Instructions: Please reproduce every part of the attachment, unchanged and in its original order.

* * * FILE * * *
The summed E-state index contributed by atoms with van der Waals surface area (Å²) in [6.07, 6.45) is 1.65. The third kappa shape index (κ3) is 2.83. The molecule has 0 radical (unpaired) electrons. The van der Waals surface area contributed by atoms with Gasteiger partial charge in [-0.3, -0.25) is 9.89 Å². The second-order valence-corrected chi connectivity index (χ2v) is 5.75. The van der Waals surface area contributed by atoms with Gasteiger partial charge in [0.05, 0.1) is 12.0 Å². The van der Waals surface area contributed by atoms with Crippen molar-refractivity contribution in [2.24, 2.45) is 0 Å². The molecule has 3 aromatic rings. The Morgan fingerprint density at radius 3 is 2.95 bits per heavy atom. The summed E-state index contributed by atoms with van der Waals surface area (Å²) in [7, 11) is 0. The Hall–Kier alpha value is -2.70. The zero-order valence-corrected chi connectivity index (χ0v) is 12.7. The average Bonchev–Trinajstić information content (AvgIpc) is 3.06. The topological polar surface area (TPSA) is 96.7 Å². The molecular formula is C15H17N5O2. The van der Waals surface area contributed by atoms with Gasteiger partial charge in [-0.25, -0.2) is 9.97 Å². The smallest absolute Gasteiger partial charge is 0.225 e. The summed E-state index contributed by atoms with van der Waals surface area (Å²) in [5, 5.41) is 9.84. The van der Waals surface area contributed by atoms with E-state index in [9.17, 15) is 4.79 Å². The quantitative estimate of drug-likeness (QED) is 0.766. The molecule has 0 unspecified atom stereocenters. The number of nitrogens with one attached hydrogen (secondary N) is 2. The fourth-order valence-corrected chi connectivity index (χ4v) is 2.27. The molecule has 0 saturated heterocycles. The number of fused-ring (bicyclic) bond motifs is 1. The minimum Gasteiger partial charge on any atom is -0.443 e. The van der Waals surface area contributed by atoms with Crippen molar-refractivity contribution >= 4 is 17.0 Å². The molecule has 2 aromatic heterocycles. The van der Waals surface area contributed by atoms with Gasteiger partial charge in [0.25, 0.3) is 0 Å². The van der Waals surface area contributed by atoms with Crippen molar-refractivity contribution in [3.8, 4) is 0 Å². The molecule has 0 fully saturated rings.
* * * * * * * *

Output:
The summed E-state index contributed by atoms with van der Waals surface area (Å²) in [6.07, 6.45) is 1.65. The third kappa shape index (κ3) is 2.83. The molecule has 0 radical (unpaired) electrons. The van der Waals surface area contributed by atoms with Gasteiger partial charge in [-0.3, -0.25) is 9.89 Å². The second-order valence-corrected chi connectivity index (χ2v) is 5.75. The van der Waals surface area contributed by atoms with Gasteiger partial charge in [0.05, 0.1) is 12.0 Å². The van der Waals surface area contributed by atoms with Crippen molar-refractivity contribution in [2.24, 2.45) is 0 Å². The molecule has 3 aromatic rings. The Morgan fingerprint density at radius 3 is 2.95 bits per heavy atom. The summed E-state index contributed by atoms with van der Waals surface area (Å²) in [7, 11) is 0. The Hall–Kier alpha value is -2.70. The zero-order valence-corrected chi connectivity index (χ0v) is 12.7. The average Bonchev–Trinajstić information content (AvgIpc) is 3.06. The topological polar surface area (TPSA) is 96.7 Å². The molecular formula is C15H17N5O2. The van der Waals surface area contributed by atoms with Gasteiger partial charge in [-0.25, -0.2) is 9.97 Å². The smallest absolute Gasteiger partial charge is 0.225 e. The summed E-state index contributed by atoms with van der Waals surface area (Å²) in [5, 5.41) is 9.84. The van der Waals surface area contributed by atoms with E-state index in [9.17, 15) is 4.79 Å². The quantitative estimate of drug-likeness (QED) is 0.766. The molecule has 0 unspecified atom stereocenters. The number of nitrogens with one attached hydrogen (secondary N) is 2. The fourth-order valence-corrected chi connectivity index (χ4v) is 2.27. The molecule has 0 saturated heterocycles. The number of fused-ring (bicyclic) bond motifs is 1. The minimum Gasteiger partial charge on any atom is -0.443 e. The van der Waals surface area contributed by atoms with Crippen molar-refractivity contribution >= 4 is 17.0 Å². The molecule has 2 aromatic heterocycles. The van der Waals surface area contributed by atoms with Gasteiger partial charge in [0.25, 0.3) is 0 Å². The van der Waals surface area contributed by atoms with Crippen molar-refractivity contribution in [3.8, 4) is 0 Å². The molecule has 0 fully saturated rings.